Why is finding a coffee table so hard?

Monday, June 21, 2010

Vintage Kitchen: Betty Crocker's Cookbook for Boys and Girls

I'm a collector of old cookbooks.  I pick them up at estate sales and thrift stores, and a few have been passed down through my family.  There is no rhyme or reason to the collection, I'm attracted either to the graphics, the recipes, or the kitsch factor.  Sometimes its an inscription that wins me over.  I also love old church cookbooks.  Short little recipes contributed by the ladies' membership with funny old fashioned business ads interspersed.  Long ago (in blog terms, like 1999 in real life) I had an online journal where I featured some of the recipes from these old cookbooks.  It solicited lots of comments at the time, and I've been meaning to start doing it on this blog.  Here is the first entry.

Betty Crocker's Cookbook for Boys and Girls, 1957 (reissued in 2003)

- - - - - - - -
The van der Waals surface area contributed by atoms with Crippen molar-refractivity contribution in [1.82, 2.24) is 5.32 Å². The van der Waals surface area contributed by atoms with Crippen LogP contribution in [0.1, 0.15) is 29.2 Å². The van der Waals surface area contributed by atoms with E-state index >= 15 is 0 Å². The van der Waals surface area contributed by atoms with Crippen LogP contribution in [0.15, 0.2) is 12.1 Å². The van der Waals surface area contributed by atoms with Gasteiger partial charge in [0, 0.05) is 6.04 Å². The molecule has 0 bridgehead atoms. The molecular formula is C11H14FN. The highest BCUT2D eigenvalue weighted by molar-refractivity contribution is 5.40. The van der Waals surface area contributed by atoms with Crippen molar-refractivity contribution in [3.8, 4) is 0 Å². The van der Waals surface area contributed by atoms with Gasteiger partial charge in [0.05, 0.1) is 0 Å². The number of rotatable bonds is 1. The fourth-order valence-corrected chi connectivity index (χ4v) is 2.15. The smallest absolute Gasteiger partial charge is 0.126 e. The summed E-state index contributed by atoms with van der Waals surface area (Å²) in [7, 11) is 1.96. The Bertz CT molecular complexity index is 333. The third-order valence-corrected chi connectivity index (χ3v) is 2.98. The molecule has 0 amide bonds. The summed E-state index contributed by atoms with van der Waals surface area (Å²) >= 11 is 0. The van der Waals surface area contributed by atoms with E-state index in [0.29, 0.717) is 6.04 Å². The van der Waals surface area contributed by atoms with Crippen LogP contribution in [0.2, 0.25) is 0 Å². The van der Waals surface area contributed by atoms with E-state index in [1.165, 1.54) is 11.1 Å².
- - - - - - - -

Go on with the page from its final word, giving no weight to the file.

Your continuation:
This cookbook belongs in the category of family hand-me-down.  Well, not quite, since it's yet to be handed down.  My mom has had it since childhood and still uses it occasionally.  I have to borrow it from her shelves when I want to use it.  I learned to make chocolate pudding cake from this cookbook, as well as butterscotch brownies.  When I was little I loved the cheesy comments at the bottom of the pages from children of the day, as well as the sage advice of Betty Crocker.  I also loved the photographs of the food, particularly the cakes.  Our book has now seen better days with a broken binding and missing pages.  I think it would definitely be worth my while to buy a new copy.

Last week I had a craving for butterscotch brownies (or blondies as they are sometimes called).  I added chocolate chunks to the recipe and used pecans for the nuts.   I think I'd skip the chocolate next time.  I like the classic version better.

Some other gems...

Weekend Edition: Dinner from the Garden

Artichokes from the garden, before and after.  Dipped in a sauce made with mayo, chipotle chile and garlic.